Apparently, Alia Bhatt, Varun Dhawan and Siddharth Malhotra, who appeared in SOTY’s first installment of the franchise, will make an appearance in the web series along with Tiger Shroff, Ananya Panday and Tara Sutaria, who took over the silver screen in SOTY 2.
The plot and the drama will be completely different, as far as packaging and presentation are concerned.
Meanwhile, Karan has his hands full with various projects.
The filmmaker is producing Netflix original film Guilty, starring Kiara Advani. “Today a filmmaker with an interesting idea has so many avenues to connect with the audience, and Netflix is definitely one of the most exciting among them. As a content creator, there has never been a better time to tell stories. Guilty is a film that explores a personal, powerful subject where a small-town girl takes on the structures that protect perpetrators of rape. Ruchi Narain is helming the film as a director, and we at Dharmatic, could not be more excited than to see her vision come alive across 190 countries on Netflix,” the director had earlier said in a statement.
Apart from that, he is also working on Ghost Stories, an anthology consisting of four short film segments to be directed by Anurag Kashyap, Zoya Akhtar, Dibakar Banerjee and Karan Johar.
Dhaka, July 14 (UNB) - Disney has released a featurette on the voice cast of the upcoming The Lion King. The film is an updated version of the 1994 animated feature that featured a young lion called Simba who is driven away from his home by his uncle Scar who also murders Simba’s father and his brother, the reigning King Mufasa, reports The Indian Express.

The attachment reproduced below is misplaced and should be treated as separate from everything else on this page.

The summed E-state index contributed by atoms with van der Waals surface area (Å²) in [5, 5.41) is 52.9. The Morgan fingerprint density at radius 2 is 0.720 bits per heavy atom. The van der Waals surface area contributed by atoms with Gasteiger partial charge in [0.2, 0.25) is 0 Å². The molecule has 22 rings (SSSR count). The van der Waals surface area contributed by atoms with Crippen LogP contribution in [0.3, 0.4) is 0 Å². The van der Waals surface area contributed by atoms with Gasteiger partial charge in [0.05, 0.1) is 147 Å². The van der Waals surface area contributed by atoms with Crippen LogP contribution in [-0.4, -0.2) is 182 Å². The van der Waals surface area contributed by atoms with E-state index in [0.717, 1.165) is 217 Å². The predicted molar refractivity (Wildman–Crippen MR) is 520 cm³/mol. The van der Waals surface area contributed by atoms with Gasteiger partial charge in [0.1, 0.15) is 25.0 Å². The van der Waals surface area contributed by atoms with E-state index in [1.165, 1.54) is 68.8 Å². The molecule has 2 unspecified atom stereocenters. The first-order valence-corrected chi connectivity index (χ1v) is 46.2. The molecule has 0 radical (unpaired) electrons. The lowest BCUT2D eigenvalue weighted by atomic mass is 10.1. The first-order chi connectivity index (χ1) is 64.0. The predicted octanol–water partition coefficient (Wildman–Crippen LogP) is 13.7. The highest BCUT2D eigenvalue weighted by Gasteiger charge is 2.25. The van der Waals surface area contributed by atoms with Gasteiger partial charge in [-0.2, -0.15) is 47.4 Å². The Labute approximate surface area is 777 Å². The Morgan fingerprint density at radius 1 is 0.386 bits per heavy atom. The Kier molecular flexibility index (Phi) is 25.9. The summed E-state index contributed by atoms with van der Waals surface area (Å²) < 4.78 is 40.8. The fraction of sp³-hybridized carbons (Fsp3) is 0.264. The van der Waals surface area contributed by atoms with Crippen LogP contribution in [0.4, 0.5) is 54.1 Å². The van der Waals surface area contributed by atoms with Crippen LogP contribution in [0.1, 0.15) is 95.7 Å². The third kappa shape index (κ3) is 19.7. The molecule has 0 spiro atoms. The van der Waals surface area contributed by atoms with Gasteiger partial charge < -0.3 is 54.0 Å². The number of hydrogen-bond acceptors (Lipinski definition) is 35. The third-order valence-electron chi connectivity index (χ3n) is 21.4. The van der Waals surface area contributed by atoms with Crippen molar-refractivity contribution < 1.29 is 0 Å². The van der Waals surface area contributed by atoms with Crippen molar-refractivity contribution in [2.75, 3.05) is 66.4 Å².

The film is technically photorealistic and not live-action, since it recreated the characters in a lifelike fashion but does not use actual animals.
“With this film, we wanted to honour the past, but we also wanted to do something fresh,” Favreau, who is also known for playing the role of Happy Hogan in the MCU, explains. Donald Glover, who plays Simba says, “I really love the Lion King, so I feel really blessed to be a part of it.”
“Jon gave JD (McCrary, who voices young Simba) and I so much freedom to create that great relationship between young Nala and young Simba,” says Shahadi Wright Joseph, who voices the young Nala. She is best known for Jordan Peele’s horror feature Us.
The Lion King has divided critics. It has scored 60 per cent at Rotten Tomatoes, which is just above average. The consensus reads, “While it can take pride in its visual achievements. The Lion King is a by-the-numbers retelling that lacks the energy and heart that made the original so beloved–though for some fans that may just be enough, reports The Indian Express.
Directed by Jon Favreau (who also helmed 2016’s The Jungle Book), The Lion King features James Earl Jones returning from the original as Mufasa. Donald Glover voices the adult Simba, with Chiwetel Ejiofor giving his voice to Scar. Seth Rogen, Alfre Woodard, Billy Eichner, John Kani, John Oliver, Beyoncé also lend their voices.
The Lion King releases on July 19.